With Williams and Piland are Donovan Capron (organ, synthesizer), Darius Mines (organ, Fender Rhodes), David Gross (bass), Andy Williams (drums), Bradley Hairston (drums) and Elena Chavez with the background vocals. Each and every one of these artists have brought their best skills and most intense dedication to Williams’ project. This is a gathering of A-gamers.
After Williams’ spoken summons in the album’s opening This is the Call, the band, the listener, all of nature feel the compelling prophetic declaration. And each responds according to their own spirit and talent—even if just to listen.
Is the music Jazz or Fusion or Funk, Soul or Pop or Gospel? All of those. And none of those. Forget the style and the structure and concentrate on the message and you will discover what it is. I won’t tell you. Find your own answer. I have mine.
The hard drive of the band behind Williams’ impressive trumpet work recalls Chase from the early 1970s. Powerful.
The clarion This is the Call ends with a brilliant flash of horn and bridges seamlessly into Braving Darkness with Piland, Hairston, Gross and Capron all in full-throated affirmation of the Funk. The rhythm section nails the groove from the very opening. Ellis Williams’ trumpet is like a bugler’s charge. This is not just braving the darkness; it is a frontal assault on what would derail us.
Piland’s guitar contribution is exquisite and Hairston’s aggressive drums with Capron’s great synthesizer work all create a frame for the stunning trumpet of Williams. Beneath it all is Gross’ fine bass line. These guys bring the heat, rousing the light.
This is followed by My Closest Friend. Williams brings the vocals alongside his trumpet in this track. His vocal talents are impressive and evocative. After an anguished lament, the song breaks into a straight Soul line before the return of the lament. This was a great track.
Fixed on the Groove is exactly what the title describes. Darius Mines, David Gross and Andy Williams are featured and they indeed fix on the groove. Ellis Williams is a talented and forthright horn player. His phrasing is precise and so emotional.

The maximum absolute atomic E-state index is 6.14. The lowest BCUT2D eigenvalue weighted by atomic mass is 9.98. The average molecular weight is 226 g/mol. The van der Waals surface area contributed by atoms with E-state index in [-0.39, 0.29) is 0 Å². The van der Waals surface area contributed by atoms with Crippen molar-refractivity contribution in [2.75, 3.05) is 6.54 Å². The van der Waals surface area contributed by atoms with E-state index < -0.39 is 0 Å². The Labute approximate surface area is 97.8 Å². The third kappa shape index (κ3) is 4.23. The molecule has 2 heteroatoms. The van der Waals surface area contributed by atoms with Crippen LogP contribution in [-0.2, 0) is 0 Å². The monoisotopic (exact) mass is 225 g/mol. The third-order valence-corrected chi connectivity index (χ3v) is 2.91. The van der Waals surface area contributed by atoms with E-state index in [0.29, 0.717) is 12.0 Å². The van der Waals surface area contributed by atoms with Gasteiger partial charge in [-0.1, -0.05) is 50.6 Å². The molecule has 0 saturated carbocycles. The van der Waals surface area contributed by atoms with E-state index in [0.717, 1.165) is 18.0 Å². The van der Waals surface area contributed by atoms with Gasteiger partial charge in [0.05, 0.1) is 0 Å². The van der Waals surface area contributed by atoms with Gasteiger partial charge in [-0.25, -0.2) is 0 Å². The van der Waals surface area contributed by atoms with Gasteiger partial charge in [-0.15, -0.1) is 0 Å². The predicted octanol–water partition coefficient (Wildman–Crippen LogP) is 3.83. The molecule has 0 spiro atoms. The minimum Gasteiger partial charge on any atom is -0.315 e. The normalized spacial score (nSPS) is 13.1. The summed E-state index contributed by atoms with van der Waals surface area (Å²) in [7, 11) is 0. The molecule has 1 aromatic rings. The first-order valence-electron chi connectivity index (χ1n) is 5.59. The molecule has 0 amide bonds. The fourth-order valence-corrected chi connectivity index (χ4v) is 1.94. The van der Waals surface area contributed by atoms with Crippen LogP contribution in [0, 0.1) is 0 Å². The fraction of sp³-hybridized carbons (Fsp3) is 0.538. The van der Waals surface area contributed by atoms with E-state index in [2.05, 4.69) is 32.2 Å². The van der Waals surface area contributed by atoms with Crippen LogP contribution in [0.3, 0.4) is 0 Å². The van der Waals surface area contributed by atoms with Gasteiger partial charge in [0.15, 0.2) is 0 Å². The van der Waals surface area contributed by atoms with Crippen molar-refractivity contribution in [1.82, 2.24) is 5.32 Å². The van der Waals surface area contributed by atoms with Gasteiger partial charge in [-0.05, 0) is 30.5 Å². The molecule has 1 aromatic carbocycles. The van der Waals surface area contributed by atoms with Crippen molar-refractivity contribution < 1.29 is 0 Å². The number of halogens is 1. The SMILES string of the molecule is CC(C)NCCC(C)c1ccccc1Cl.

The pace and groove changes for the Funk on Where Do We Go from Here? Ellis’ vocals are so well supported by Davis Gross’ bass and Andy Williams’ drums. Gross outdoes himself with the bass line. The trumpet interlude serves as the call to follow. Call him the Pied Trumpeter. So help me, I couldn’t get enough of this track. It is the midway point of the album and acts like the pinnacle of this album’s mountain range.
Mystic Safari, at 8:05, is the longest piece on the album and that’s fine with me. The beautiful piano work accompanying the muted-trumpet is gorgeous. It is Jazzy Soul at its finest. The spiritual odyssey traverses lush sonic landscapes by means of ritual rhythms and a gregarious trumpet. Think of Kitaro’s Silk Road being hijacked by Freddie Hubbard. I mean that in a good way.
Call to Battle, the title track, features David Gross and Andy Williams with Elena Chavez on background vocals. It is strident and determined. It is Crusader Gospel music. I like the vocals, Ellis in front and Chavez behind. Then comes the smoking trumpet and things get exciting. Good Lord (yeah, I said it), this guy can play.
Excalibur is a cool synthesized track with Ellis and Piland working it from their ends. If one needs a weapon for battle, it doesn’t get much better than Arthur’s sword, Excalibur. And things don’t get much better than this track, either. The trumpet above the synthesizer and drum machine is well-exposed and focused.
This is following by Looking Towards Tomorrow, again featuring Gross and Andy Williams. The Reggae-Jazz intonations are cool and Ellis’ working of the vocals is fascinating. The Reggae is perfect for the expression of hope in the midst of pain; it speaks of commitment.
The album concludes with Unchained. In an album filled with expressions of hope, struggle and pain, “unchained” is the most longed-for condition. Capron recreates the feel of Rick Wakeman’s Myths and Legends of King Arthur with the expressive keyboards, enhanced by Piland’s grand guitar work, which speak of liberation. The trumpet is almost like the call of the Archangel. It is a satisfying end.
Ellis Williams’ Call to Battle is an album of spiritual adventure and examination. He pushes himself into different avenues and pathways, always searching and always ready for the confrontations that await us within and without. He drives himself but he drives the listener, as well. It is a call for self-examination and the music drives the mediation. The spiritual call to arms must always begin on the inside. Williams has made us search ourselves.
~Travis Rogers, Jr. is The Jazz Owl